Airport Wars and More – Top Airport News

Written by Kate Goldstone

As reported in The Telegraph , the bosses at Sussex’s Gatwick airport are furious. They’ve slammed the UK’s Airport Commission recommendation for expanding Heathrow, claiming their recommendation was based on an analyses that don’t bear close examination. And they’re not afraid to get vocal about it.

airports commission

UK Airports Commission

Along with a bunch of anti-Heathrow expansion climate change protesters being arrested this week, it’s a shot across the bow for the government and a hint that the final solution might be as far away as ever. Here’s a run-down of Gatwick airport’s unusually feisty response, plus – not to be overshadowed – a short, sharp blast of airport news from elsewhere.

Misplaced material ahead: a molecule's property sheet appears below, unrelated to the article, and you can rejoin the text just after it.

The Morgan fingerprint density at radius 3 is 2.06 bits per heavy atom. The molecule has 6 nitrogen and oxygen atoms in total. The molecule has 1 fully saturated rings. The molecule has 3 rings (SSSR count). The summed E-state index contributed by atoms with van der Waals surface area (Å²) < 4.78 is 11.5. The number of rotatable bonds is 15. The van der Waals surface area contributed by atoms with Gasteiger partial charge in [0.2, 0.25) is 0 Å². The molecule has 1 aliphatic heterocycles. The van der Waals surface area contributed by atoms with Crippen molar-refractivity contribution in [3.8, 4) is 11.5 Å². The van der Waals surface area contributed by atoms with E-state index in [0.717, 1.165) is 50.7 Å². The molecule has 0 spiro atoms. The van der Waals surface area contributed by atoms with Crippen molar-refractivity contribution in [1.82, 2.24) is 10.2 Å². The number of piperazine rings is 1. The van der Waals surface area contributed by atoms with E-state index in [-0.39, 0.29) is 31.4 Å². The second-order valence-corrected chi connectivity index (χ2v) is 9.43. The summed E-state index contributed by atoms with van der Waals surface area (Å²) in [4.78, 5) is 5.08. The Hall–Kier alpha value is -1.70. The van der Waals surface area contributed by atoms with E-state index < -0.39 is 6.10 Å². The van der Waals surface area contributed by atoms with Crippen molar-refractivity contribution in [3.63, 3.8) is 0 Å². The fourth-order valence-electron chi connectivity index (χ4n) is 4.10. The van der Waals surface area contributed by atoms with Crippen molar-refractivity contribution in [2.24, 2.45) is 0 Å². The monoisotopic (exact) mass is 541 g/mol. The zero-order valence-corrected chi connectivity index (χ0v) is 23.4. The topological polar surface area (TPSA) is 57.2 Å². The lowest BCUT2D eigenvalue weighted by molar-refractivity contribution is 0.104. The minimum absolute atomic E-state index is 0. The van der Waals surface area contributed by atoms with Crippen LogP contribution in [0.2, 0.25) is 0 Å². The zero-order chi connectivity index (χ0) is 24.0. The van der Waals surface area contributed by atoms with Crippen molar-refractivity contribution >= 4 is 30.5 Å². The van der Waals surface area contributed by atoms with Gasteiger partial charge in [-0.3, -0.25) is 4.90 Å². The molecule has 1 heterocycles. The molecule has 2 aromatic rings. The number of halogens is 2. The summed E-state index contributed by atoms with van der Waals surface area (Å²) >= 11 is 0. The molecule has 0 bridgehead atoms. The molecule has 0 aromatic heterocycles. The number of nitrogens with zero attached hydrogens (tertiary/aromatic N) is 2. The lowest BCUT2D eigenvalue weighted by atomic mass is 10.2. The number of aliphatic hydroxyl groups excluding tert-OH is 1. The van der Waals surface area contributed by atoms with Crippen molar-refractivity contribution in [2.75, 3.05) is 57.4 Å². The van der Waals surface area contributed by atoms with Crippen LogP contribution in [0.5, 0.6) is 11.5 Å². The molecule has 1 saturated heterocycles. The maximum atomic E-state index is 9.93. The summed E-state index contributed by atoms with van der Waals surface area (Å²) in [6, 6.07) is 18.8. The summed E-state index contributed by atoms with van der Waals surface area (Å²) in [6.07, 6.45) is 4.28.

A scathing attack over outdated air traffic forecasts

Gatwick’s chairman has launched a scathing attack on the Airports Commission, saying their recommendation for a third Heathrow runway is ‘flawed’, based on old air traffic forecasts and dodgy economic estimates.

The ‘old data’ side of the argument isn’t surprising since the Commission took so long to make their report. But there’s more, with Sir Roy McNulty saying they also underplayed the strength of Gatwick’s case for expansion. He also believes they underestimated the problems facing radical changes at Heathrow. He has already spoken to the government but he’s so angry he’s promised to write to David Cameron to relay his concerns formally.

aor traffic

Air Traffic Forecasts

Would Gatwick expansion have fewer economic benefits?